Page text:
where for most link layers, the value would be zero, but for some link 
layer/driver combinations, it would identify a specific queue which the link 
layer believes the mbuf should be assigned, if implemented?

>> Attached is a patch that maintains the current if_start, but adds 
>> if_startmbuf.  If a device driver implements if_startmbuf and the global 
>> sysctl net.startmbuf_enabled is set to 1, then the if_startmbuf path in the 
>> driver will be used.  Otherwise, if_start is used.  I have modified the 
>> if_em driver to implement if_startmbuf also.  If there is no packet backlog 
>> in the if_snd queue, it directly places the packet in the transmit 
>> descriptor ring. If there is a backlog, it uses the if_snd queue protected 
>> by driver mutex, rather than a separate ifq mutex.
>> In some basic local micro-benchmarks, I saw a 5% improvement in UDP 0-byte 
>> paylod PPS on UP, and a 10% improvement on SMP.  I saw a 1.7% performance 
>> improvement in the bulk serving of 1k files over HTTP. These are only 
>> micro-benchmarks, and reflect a configuration in which the CPU is unable to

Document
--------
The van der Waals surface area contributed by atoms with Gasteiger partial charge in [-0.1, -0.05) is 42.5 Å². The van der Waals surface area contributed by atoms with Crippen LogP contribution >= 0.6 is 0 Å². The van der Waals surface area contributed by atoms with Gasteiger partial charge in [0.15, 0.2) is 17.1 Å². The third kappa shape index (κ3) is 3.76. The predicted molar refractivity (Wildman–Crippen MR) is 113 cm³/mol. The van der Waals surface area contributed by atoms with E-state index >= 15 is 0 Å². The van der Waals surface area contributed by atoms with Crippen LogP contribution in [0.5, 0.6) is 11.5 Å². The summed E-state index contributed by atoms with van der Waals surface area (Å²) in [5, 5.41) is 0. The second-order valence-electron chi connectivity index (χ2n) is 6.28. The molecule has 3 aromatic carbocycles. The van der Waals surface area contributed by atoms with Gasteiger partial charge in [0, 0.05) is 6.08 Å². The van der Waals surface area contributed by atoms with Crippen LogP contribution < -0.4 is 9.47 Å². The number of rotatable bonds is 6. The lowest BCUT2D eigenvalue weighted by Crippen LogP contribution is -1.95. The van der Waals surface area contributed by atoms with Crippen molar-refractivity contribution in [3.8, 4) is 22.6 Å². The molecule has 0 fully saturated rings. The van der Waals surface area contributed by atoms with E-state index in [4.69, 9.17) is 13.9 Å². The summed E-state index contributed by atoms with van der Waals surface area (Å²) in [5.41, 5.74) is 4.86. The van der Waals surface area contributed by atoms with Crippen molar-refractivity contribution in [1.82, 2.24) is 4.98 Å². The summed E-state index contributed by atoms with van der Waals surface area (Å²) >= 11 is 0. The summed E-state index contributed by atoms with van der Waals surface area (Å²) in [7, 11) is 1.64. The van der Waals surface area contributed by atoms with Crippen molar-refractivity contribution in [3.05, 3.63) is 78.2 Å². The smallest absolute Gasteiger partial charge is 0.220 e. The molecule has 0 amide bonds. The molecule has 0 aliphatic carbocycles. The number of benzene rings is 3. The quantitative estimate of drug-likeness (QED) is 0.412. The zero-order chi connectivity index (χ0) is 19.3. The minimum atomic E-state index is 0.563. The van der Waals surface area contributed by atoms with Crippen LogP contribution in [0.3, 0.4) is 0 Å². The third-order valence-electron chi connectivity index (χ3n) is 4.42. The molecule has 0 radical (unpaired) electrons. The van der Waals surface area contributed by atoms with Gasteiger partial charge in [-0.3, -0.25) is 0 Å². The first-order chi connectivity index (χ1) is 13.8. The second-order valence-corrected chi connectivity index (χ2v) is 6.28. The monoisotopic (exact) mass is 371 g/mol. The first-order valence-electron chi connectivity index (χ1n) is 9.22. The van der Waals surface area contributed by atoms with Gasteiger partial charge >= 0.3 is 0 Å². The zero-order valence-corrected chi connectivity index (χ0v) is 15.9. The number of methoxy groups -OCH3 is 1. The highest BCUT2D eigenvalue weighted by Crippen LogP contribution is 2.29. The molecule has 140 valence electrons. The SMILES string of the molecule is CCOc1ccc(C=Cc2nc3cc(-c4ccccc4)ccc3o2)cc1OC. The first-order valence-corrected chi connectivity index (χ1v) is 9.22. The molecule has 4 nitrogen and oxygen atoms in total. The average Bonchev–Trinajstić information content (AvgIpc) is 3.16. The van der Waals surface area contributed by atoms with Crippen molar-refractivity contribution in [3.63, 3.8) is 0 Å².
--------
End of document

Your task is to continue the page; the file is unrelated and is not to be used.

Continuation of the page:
>> keep up with the output rate of the 1gbps ethernet card in the device, so 
>> reductions in host CPU usage are immediately visible in increased output as 
>> the CPU is able to better keep up with the network hardware.  Other 
>> configurations are also of interest of interesting, especially ones in 
>> which the network device is unable to keep up with the CPU, resulting in 
>> more queueing.
>> Conceptual review as well as banchmarking, etc, would be most welcome.
> Why is the startmbuf knob global and not per-interface?  Seems like you want 
> to convert drivers one at a time?

I may have under-described what I have implemented.  The decision is currently 
made based on two factors: a global frob, and per-interface definition of 
if_startmbuf being non-zero.  The global frob is intended to make it easy to 
benchmark the difference.  I should modify the patch so that the global frob 
doesn't override the driver back to if_start in the event that if_startmbuf is 
defined and if_start isn't.  The global frob is intended to be removed in the